Another day, another jam! Well, techincally, I made all of the preserves and infusions you’ll see here over the next few weeks in two days last weekend. Preserving doesn’t really take all the time you think it might, and once you’ve prepped for one batch, it’s not a lot of trouble to make up a second batch. In all, I ended up with something like five pint jars, 10 half-pint jars and 5 half-cup jars of preserves, and about a liter of fruit infused vodka. Definitely more than Janna I can eat in a year, but they were a lot of fun to make, and will be fun to give away, as well.

Because I’ve already made a batch of peach jam, I thought my next batch should be apricot. My apricot tree is doing pretty well – it had a bit of heat/water stress earlier, but it recovering nicely with the added attention I’m giving it. I won’t have fruit from it for another two years, and even then, probably not enough to preserve for about five. And apricot season in Central Ohio has already come and gone. But I ended up finding some very nice, barely underripe apricots at the grocery store two blocks away. I also found a few really beautiful black apricots, which are a fuzzy skinned cross between plums and apricots. The flavor is incredible!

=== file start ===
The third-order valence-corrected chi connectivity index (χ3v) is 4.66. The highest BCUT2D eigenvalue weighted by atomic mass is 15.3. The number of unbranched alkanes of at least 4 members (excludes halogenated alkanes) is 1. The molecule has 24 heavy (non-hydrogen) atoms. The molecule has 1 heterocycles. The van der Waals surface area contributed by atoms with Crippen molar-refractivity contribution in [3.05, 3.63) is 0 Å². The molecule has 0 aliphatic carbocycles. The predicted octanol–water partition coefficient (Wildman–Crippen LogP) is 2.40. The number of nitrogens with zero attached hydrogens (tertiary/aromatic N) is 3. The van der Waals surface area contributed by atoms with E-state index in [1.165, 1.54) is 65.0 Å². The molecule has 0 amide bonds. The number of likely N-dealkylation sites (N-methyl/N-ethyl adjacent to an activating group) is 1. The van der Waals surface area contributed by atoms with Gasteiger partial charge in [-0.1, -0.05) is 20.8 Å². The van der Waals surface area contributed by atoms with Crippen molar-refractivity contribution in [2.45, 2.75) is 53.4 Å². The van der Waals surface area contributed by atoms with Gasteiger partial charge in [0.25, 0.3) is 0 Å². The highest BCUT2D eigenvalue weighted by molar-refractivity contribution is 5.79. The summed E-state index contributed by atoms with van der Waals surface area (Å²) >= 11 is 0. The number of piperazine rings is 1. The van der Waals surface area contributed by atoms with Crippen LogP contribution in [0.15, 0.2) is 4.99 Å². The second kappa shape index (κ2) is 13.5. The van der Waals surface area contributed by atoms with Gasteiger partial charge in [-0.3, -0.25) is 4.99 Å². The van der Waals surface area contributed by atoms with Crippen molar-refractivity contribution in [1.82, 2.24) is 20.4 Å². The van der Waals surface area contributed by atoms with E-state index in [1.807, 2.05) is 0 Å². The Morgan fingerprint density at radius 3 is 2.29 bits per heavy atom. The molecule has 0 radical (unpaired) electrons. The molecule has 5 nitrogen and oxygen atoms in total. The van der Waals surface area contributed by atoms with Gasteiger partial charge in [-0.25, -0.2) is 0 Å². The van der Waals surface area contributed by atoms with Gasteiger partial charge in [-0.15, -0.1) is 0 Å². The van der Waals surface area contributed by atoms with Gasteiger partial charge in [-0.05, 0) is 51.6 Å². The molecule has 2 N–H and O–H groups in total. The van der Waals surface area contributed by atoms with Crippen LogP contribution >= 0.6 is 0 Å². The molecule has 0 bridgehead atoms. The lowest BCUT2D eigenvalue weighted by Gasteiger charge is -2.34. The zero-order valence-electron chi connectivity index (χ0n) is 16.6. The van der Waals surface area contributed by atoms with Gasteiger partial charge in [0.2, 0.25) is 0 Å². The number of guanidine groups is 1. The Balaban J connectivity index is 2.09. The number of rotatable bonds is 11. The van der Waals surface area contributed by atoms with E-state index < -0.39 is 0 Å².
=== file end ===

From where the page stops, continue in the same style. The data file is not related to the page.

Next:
Black Apricots.

For this batch, I used this recipe from Hedonia. I replaced half of the apricots called for with black apricots, and didn’t add cardamom. While I love cardamom, it can be overpowering, and some people just don’t like the flavor. I also used a box of pectin , and I pulled out the lemons before I poured the jam into the jars.

I was intrigued by the recipe because of its use of noyaux, which are the seeds inside the pits of stone fruit, like apricots. I enjoyed the strong, bitter almond flavor when cracking my neighborhood apricots pits for germination a while back. But the noyaux of the store bought apricots were completely bland and tasteless. The pits of the black apricots were tiny, like plum pits, and not worth cracking. I raided my apricot seeds in the fridge and added any that were cracked or looked like I handled them too roughly. I still have about eight apricots seeds left chilling.

Bourbon = good. Fruit = good. Bourbon + Fruit = Good Jam.

I’ve never tried a jam with alcohol in it, but this worked really well, flavor-wise. Fruit and bourbon go really well together, and the alcohol helps bring out the flavorful oils in the spices. Even if you’re a teetotaler, I’d recommend trying at least one jam using alcohol – this batch used 1/4 cup of bourbon (I used Woodford Reserve) and yielded 6 1/2 cups of jam. When it’s added at the end, most (but not all) of it boiled off within seconds.

The result was a soft-set jam that has a perceptible bourbon flavor, with the freshness of the apricots coming through. It’s a little less firm that I would have liked, but still great drizzled on blue cheese. I’ll also save some jars to use as the apricot fillings of Christmas cookies.

Apricot-Noyaux-Bourbon Jam.

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